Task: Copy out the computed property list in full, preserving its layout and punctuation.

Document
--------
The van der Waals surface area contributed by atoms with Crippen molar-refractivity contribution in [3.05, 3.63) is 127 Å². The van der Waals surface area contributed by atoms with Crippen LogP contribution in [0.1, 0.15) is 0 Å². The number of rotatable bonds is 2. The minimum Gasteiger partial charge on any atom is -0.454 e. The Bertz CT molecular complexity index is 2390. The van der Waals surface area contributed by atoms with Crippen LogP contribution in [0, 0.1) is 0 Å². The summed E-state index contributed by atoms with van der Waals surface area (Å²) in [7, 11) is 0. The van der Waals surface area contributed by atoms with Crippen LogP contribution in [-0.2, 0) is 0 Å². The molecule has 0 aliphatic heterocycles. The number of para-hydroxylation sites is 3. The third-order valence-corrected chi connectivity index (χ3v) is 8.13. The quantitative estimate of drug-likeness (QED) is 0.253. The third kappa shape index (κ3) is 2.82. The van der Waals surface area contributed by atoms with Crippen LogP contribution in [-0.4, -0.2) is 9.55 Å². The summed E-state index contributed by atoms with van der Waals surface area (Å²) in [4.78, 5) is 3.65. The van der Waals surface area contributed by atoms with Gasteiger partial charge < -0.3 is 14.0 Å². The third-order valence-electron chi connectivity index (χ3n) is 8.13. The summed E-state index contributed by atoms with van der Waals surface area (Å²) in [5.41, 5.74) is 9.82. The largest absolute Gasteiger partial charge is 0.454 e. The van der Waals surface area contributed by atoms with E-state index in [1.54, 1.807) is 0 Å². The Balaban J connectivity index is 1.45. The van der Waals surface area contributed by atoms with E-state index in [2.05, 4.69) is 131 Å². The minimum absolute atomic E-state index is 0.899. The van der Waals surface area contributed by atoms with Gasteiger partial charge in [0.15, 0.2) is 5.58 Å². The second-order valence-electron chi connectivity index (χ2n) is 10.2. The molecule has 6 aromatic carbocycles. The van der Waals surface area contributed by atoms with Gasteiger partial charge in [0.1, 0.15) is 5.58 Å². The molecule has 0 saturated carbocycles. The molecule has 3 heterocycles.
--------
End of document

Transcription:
The van der Waals surface area contributed by atoms with Crippen molar-refractivity contribution in [3.05, 3.63) is 127 Å². The van der Waals surface area contributed by atoms with Crippen LogP contribution in [0.1, 0.15) is 0 Å². The number of rotatable bonds is 2. The minimum Gasteiger partial charge on any atom is -0.454 e. The Bertz CT molecular complexity index is 2390. The van der Waals surface area contributed by atoms with Crippen LogP contribution in [0, 0.1) is 0 Å². The summed E-state index contributed by atoms with van der Waals surface area (Å²) in [7, 11) is 0. The van der Waals surface area contributed by atoms with Crippen LogP contribution in [-0.2, 0) is 0 Å². The molecule has 0 aliphatic heterocycles. The number of para-hydroxylation sites is 3. The third-order valence-corrected chi connectivity index (χ3v) is 8.13. The quantitative estimate of drug-likeness (QED) is 0.253. The third kappa shape index (κ3) is 2.82. The van der Waals surface area contributed by atoms with Crippen LogP contribution in [-0.4, -0.2) is 9.55 Å². The summed E-state index contributed by atoms with van der Waals surface area (Å²) in [4.78, 5) is 3.65. The van der Waals surface area contributed by atoms with Gasteiger partial charge < -0.3 is 14.0 Å². The third-order valence-electron chi connectivity index (χ3n) is 8.13. The summed E-state index contributed by atoms with van der Waals surface area (Å²) in [5.41, 5.74) is 9.82. The largest absolute Gasteiger partial charge is 0.454 e. The van der Waals surface area contributed by atoms with E-state index in [1.54, 1.807) is 0 Å². The Balaban J connectivity index is 1.45. The van der Waals surface area contributed by atoms with E-state index in [2.05, 4.69) is 131 Å². The minimum absolute atomic E-state index is 0.899. The van der Waals surface area contributed by atoms with Gasteiger partial charge in [0.15, 0.2) is 5.58 Å². The second-order valence-electron chi connectivity index (χ2n) is 10.2. The molecule has 6 aromatic carbocycles. The van der Waals surface area contributed by atoms with Gasteiger partial charge in [0.1, 0.15) is 5.58 Å². The molecule has 0 saturated carbocycles. The molecule has 3 heterocycles.